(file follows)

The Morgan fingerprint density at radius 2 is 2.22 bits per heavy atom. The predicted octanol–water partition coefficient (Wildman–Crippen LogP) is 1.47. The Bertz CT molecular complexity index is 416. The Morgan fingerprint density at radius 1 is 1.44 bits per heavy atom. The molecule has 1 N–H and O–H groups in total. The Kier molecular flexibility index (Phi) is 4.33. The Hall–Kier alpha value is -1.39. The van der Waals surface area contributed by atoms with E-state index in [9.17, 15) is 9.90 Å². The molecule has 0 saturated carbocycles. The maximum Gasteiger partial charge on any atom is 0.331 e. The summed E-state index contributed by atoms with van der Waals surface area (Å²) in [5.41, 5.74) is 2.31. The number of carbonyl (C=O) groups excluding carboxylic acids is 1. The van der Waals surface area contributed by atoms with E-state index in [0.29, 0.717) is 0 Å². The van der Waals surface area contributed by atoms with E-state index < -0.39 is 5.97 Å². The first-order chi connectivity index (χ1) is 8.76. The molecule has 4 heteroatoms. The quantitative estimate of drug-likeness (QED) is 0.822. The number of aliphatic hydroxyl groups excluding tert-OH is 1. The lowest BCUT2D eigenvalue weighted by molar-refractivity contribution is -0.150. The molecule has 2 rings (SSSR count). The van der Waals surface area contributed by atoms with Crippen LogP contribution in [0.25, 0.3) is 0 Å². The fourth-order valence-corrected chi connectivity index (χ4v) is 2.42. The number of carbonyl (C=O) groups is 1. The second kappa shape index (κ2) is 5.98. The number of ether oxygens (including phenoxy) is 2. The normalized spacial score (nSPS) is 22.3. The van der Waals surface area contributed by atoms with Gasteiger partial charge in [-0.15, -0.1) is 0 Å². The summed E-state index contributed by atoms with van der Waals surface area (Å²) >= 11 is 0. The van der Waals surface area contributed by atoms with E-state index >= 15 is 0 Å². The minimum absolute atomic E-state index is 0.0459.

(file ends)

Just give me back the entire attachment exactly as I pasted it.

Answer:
The Morgan fingerprint density at radius 2 is 2.22 bits per heavy atom. The predicted octanol–water partition coefficient (Wildman–Crippen LogP) is 1.47. The Bertz CT molecular complexity index is 416. The Morgan fingerprint density at radius 1 is 1.44 bits per heavy atom. The molecule has 1 N–H and O–H groups in total. The Kier molecular flexibility index (Phi) is 4.33. The Hall–Kier alpha value is -1.39. The van der Waals surface area contributed by atoms with E-state index in [9.17, 15) is 9.90 Å². The molecule has 0 saturated carbocycles. The maximum Gasteiger partial charge on any atom is 0.331 e. The summed E-state index contributed by atoms with van der Waals surface area (Å²) in [5.41, 5.74) is 2.31. The number of carbonyl (C=O) groups excluding carboxylic acids is 1. The van der Waals surface area contributed by atoms with E-state index in [0.29, 0.717) is 0 Å². The van der Waals surface area contributed by atoms with E-state index < -0.39 is 5.97 Å². The first-order chi connectivity index (χ1) is 8.76. The molecule has 4 heteroatoms. The quantitative estimate of drug-likeness (QED) is 0.822. The number of aliphatic hydroxyl groups excluding tert-OH is 1. The lowest BCUT2D eigenvalue weighted by molar-refractivity contribution is -0.150. The molecule has 2 rings (SSSR count). The van der Waals surface area contributed by atoms with Crippen LogP contribution in [0.25, 0.3) is 0 Å². The fourth-order valence-corrected chi connectivity index (χ4v) is 2.42. The number of carbonyl (C=O) groups is 1. The second kappa shape index (κ2) is 5.98. The number of ether oxygens (including phenoxy) is 2. The normalized spacial score (nSPS) is 22.3. The van der Waals surface area contributed by atoms with Gasteiger partial charge in [-0.15, -0.1) is 0 Å². The summed E-state index contributed by atoms with van der Waals surface area (Å²) >= 11 is 0. The van der Waals surface area contributed by atoms with E-state index >= 15 is 0 Å². The minimum absolute atomic E-state index is 0.0459.